Dave Winer points to Michael Gartenberg who writes that what WikiPedia lacks, amongst other things, are ethos. He doesn’t mention the other things but that’s OK, I’ll settle for the lack of ethos. My immediate thoughts were, “Thank goodness for that!” The last thing I want are the ethos of one individual or one cabal. Don’t we have enough Rupert Murdochs, Conrad Blacks and other moguls who are quick to tell us what to think? And spare us the ethos of a Robert Woodward or a Judith Miller! The fact that we cannot consume their media output without drowning in their establishment ethos does not stop us from being lied to over and over again.

Was it WikiPedia who persuaded billions that Iraq had Weapons of Mass Destruction, ready to destroy the “free world” at a mere 45 minutes’ notice? Was it WikiPedia who told us that George Galloway took handouts from Saddam Hussein? Was it WikiPedia who has been telling us for years that Fidel Castro is about to die from one fatal disease or another? No Sir, it was the Miami Herald and the New York Times and the Washington Post and the Wall Street Journal and the Christian Science Monitor and Time and Newsweek and the (British) Guardian and the (British) Daily Telegraph and CNN and the BBC who all happily lied to us. Lied to us with ethos, that is!

WikiPedia and the other hand, just like life itself, is a collection of everybody and therefore a distillation of the world’s ethos. And yes, there are people who are going to end up feeling slighted – and rightly so – but the amazing thing is, from that chaotic morass of everybody’s opinions emerges a shining jewel of incredibly handy and comprehensive if, at times, slightly flawed information.

Whenever I come across something new or am reminded that I don’t quite grasp the meaning of Web 2.0 or feel the need to see how others regard a concept I feel I know well, I dive into WikiPedia knowing that within seconds my itch will be pretty well scratched. But since I know WikiPedia is written by anyone who feels like it, I know that what I get is a starting point, a brief explanation, a collection of really useful links and probably, if they exist, references to an authoritative work or two on the subject in hand. The great thing is I know I’m not consistently being fed the official line!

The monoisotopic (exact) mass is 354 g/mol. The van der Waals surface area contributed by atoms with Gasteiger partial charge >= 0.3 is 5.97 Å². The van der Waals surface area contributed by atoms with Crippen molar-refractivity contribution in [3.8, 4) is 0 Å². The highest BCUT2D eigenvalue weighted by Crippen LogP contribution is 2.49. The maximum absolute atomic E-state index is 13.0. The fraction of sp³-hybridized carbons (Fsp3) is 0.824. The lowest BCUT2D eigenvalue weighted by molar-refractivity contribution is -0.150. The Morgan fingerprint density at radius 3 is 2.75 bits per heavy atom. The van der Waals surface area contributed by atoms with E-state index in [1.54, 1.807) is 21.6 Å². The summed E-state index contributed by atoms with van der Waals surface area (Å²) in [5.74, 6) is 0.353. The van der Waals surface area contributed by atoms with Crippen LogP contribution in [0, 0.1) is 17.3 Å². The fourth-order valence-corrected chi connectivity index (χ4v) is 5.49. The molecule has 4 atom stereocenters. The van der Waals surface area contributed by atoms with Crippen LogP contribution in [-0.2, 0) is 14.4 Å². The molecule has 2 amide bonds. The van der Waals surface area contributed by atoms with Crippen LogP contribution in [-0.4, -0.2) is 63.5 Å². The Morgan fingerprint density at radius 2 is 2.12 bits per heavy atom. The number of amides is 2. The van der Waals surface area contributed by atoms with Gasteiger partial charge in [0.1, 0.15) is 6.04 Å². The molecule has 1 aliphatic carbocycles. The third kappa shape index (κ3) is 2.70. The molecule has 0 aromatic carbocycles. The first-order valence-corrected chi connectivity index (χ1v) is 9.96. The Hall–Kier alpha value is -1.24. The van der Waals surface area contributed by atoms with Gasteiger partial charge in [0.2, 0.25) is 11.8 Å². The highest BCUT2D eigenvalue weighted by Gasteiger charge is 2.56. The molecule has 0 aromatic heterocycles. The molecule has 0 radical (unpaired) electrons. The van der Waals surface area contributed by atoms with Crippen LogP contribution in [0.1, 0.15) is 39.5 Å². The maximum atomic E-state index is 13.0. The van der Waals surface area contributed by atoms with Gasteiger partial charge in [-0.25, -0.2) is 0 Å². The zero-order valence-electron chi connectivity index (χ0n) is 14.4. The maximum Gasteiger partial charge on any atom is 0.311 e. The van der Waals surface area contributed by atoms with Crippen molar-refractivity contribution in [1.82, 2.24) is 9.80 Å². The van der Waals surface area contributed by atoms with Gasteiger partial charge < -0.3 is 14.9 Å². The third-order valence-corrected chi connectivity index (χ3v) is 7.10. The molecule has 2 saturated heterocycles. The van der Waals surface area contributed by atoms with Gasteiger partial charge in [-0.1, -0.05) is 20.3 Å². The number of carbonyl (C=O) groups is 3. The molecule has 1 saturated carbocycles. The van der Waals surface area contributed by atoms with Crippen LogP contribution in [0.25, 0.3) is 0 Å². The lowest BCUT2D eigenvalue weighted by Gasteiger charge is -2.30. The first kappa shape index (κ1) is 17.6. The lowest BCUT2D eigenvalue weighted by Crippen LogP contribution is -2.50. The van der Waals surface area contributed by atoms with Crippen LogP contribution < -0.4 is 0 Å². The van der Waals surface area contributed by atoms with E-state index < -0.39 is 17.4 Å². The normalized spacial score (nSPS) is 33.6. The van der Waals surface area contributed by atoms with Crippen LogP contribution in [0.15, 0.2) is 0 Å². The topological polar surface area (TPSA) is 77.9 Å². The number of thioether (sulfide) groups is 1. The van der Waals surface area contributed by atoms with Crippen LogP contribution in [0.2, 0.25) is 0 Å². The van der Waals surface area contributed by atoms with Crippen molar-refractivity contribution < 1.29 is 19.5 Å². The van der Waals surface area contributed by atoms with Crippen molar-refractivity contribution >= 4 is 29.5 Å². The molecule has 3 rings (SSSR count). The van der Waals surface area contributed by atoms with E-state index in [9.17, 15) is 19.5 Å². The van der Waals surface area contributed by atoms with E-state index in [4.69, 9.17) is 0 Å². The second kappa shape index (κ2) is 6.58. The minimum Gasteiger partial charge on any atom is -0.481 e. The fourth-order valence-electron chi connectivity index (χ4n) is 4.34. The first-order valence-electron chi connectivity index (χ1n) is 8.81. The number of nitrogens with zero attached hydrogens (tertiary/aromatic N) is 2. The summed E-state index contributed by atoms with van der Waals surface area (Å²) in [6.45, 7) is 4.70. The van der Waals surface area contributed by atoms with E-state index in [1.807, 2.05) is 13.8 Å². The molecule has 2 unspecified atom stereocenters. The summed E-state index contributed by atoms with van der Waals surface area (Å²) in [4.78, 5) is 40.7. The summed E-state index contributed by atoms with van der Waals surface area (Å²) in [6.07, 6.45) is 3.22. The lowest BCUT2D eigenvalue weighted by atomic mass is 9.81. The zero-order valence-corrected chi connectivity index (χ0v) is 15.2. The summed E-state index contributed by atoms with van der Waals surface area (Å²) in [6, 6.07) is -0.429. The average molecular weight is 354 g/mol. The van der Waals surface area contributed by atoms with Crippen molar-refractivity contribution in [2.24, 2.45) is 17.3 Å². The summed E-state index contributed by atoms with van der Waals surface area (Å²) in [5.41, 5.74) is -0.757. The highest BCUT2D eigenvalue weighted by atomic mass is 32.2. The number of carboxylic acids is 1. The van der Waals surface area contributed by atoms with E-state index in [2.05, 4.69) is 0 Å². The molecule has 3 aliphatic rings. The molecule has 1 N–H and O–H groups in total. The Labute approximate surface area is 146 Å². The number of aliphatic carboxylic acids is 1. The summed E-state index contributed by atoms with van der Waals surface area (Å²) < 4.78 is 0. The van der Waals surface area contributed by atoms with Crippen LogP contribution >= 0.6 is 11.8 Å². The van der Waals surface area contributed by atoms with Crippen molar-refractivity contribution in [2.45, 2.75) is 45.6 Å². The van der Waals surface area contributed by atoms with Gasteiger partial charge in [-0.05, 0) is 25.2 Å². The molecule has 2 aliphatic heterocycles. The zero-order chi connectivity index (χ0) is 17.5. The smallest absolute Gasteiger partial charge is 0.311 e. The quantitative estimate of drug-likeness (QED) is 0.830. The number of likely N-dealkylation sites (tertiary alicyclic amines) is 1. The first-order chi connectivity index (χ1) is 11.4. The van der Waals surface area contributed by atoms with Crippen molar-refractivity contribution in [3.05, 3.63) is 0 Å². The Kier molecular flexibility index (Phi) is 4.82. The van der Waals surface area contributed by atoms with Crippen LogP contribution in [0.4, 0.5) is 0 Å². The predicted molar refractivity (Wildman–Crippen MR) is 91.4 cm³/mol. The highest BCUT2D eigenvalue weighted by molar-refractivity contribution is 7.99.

Now, I’m not unsympathetic to victims of the WikiPedia – those who are maligned or even deliberately excluded from history. It is ironic though that, until these last few days, I have never heard of John Seigenthaler Sr or Kevin Marks but now that I do know about them it is that the former is a highly respected ageing but living writer who had nothing to do with any assassination plots and the latter is not only a Technorati guru but a seminal figure in the history of podcasting.

However I do think that, except in certain well justified cases such as when there is the possibility of being transported on a US ghost plane to Europe or Afghanistan for what horrors lay in wait at a dark and secret location, WikiPedia would be a better product (in the mathematical and not the commercial sense) if authors were expected to identify themselves. I haven’t read the FAQs so I don’t know the rationale behind allowing so much anonymity – the answer is probably what Donald Rumsfeld would call an unknown known.

While people should have the right to say whatever they want, they should also be prepared to be identified as the creators of their public utterances. Otherwise we get situations where a media celebrity like Adam Curry becomes publicity shy and we really cannot have that!